|The trailhead. To the left the mountain log box. I wrote my name, number, emergency contact, and took the road right. |
|The trail at the left. |
|The first section was just walking to the side of the fenced off ranch. |
|I definitely enjoyed this section given the autumn foliage.|
|Pretty flat route too.|
|The sole river crossing. Washed my shoes here on my way back. |
|aaaand autumn view is gone. Hello winter.|
|Plenty of these signs all over. Sometimes with English translations, sometimes not.|
|A couple of ridge walks.|
|The most common trail for this hike. Muddy trail in between these bushes.|
|The one section with a drop on it. Even then, not a steep one.|
|So. Much. Mud.|
|Felt like I was looking at a cross. This was the end of the steepest section. |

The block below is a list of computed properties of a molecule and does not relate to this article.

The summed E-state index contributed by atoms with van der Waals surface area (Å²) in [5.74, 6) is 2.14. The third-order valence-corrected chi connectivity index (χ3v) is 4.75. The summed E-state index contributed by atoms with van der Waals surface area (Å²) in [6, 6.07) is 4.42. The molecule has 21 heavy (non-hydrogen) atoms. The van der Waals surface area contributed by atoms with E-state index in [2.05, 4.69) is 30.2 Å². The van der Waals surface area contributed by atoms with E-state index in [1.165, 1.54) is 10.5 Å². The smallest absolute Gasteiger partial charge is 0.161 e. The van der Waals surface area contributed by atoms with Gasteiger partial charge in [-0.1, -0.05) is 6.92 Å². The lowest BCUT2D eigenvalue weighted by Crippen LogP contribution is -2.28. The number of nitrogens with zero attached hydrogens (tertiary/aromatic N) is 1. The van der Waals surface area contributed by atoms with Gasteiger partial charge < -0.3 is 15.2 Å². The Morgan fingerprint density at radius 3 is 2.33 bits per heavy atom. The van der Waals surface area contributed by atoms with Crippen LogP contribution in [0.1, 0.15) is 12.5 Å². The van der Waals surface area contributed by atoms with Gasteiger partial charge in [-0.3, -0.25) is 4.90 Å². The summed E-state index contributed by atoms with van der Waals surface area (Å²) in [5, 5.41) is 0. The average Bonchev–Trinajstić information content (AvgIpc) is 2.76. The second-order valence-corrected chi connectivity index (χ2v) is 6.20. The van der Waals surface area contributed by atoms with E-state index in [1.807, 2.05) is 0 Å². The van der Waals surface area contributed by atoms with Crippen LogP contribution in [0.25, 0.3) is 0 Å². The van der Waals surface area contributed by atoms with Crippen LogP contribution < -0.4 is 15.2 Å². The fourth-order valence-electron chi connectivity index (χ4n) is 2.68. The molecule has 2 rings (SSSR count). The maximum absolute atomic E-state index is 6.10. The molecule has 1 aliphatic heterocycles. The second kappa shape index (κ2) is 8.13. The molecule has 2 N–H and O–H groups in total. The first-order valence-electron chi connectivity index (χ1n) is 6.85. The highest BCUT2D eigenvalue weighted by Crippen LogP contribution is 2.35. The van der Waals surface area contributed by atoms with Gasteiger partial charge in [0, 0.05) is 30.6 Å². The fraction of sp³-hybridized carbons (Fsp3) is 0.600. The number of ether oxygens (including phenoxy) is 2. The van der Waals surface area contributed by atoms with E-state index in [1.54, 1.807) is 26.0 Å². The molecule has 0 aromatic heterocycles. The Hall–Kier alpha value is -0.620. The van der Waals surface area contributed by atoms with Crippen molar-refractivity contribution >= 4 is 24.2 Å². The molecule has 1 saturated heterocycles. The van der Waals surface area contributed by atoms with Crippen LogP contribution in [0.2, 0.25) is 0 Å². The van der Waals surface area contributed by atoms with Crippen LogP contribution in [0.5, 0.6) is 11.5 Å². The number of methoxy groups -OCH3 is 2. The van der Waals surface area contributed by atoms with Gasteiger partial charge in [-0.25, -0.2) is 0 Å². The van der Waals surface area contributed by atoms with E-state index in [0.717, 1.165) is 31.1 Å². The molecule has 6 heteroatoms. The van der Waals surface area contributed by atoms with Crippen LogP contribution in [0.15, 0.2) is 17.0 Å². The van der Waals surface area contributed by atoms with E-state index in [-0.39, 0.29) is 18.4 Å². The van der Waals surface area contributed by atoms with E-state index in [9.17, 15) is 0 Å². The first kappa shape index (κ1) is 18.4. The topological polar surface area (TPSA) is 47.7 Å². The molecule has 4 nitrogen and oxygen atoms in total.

|Fork to Nekodake vs Azumaya. As much as I wish I can hike Mt. Cat, I had to go with the hyakumeizan, Mt. Azumaya. |
|Pretty flat. |
|Surprisingly the only stairs section.|
|The summit. With supposedly great views. |
|Going back now.|
|Back at the stairs. |
|Wow, the view going down looks as steep as it felt going up. |
|Aaaand back to trailhead!|
|Not a single soul left. I knew about two hours into the hike that me and Mt. Azumaya were alone, but boy, this was still eerie.|
|Running down the last leg to catch my bus!|
|Just a peek at one of the "driveways" of the many, many pensioners in the area. I wish I were as rich as they are...|
|Back at the bus stop!|
|Dinner before my bullet train back to Tokyo!|